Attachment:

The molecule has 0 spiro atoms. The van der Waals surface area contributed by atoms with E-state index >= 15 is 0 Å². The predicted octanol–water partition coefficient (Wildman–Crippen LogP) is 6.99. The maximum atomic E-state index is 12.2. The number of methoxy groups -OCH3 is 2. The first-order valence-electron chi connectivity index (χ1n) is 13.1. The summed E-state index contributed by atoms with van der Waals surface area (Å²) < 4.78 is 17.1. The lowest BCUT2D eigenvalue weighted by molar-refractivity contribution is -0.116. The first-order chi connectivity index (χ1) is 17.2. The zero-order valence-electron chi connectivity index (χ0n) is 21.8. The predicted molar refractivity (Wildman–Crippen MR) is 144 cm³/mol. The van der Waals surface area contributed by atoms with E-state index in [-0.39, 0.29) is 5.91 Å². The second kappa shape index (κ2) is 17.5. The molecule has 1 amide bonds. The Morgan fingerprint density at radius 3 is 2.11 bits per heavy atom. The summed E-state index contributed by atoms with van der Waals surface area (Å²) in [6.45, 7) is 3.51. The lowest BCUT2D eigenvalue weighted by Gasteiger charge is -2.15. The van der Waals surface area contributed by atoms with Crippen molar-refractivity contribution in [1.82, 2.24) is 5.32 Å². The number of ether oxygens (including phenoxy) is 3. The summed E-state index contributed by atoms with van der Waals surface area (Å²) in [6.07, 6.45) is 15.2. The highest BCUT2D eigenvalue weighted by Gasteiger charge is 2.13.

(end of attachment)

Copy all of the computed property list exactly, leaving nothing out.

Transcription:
The molecule has 0 spiro atoms. The van der Waals surface area contributed by atoms with E-state index >= 15 is 0 Å². The predicted octanol–water partition coefficient (Wildman–Crippen LogP) is 6.99. The maximum atomic E-state index is 12.2. The number of methoxy groups -OCH3 is 2. The first-order valence-electron chi connectivity index (χ1n) is 13.1. The summed E-state index contributed by atoms with van der Waals surface area (Å²) < 4.78 is 17.1. The lowest BCUT2D eigenvalue weighted by molar-refractivity contribution is -0.116. The first-order chi connectivity index (χ1) is 17.2. The zero-order valence-electron chi connectivity index (χ0n) is 21.8. The predicted molar refractivity (Wildman–Crippen MR) is 144 cm³/mol. The van der Waals surface area contributed by atoms with E-state index in [-0.39, 0.29) is 5.91 Å². The second kappa shape index (κ2) is 17.5. The molecule has 1 amide bonds. The Morgan fingerprint density at radius 3 is 2.11 bits per heavy atom. The summed E-state index contributed by atoms with van der Waals surface area (Å²) in [6.45, 7) is 3.51. The lowest BCUT2D eigenvalue weighted by Gasteiger charge is -2.15. The van der Waals surface area contributed by atoms with Crippen molar-refractivity contribution in [1.82, 2.24) is 5.32 Å². The number of ether oxygens (including phenoxy) is 3. The summed E-state index contributed by atoms with van der Waals surface area (Å²) in [6.07, 6.45) is 15.2. The highest BCUT2D eigenvalue weighted by Gasteiger charge is 2.13.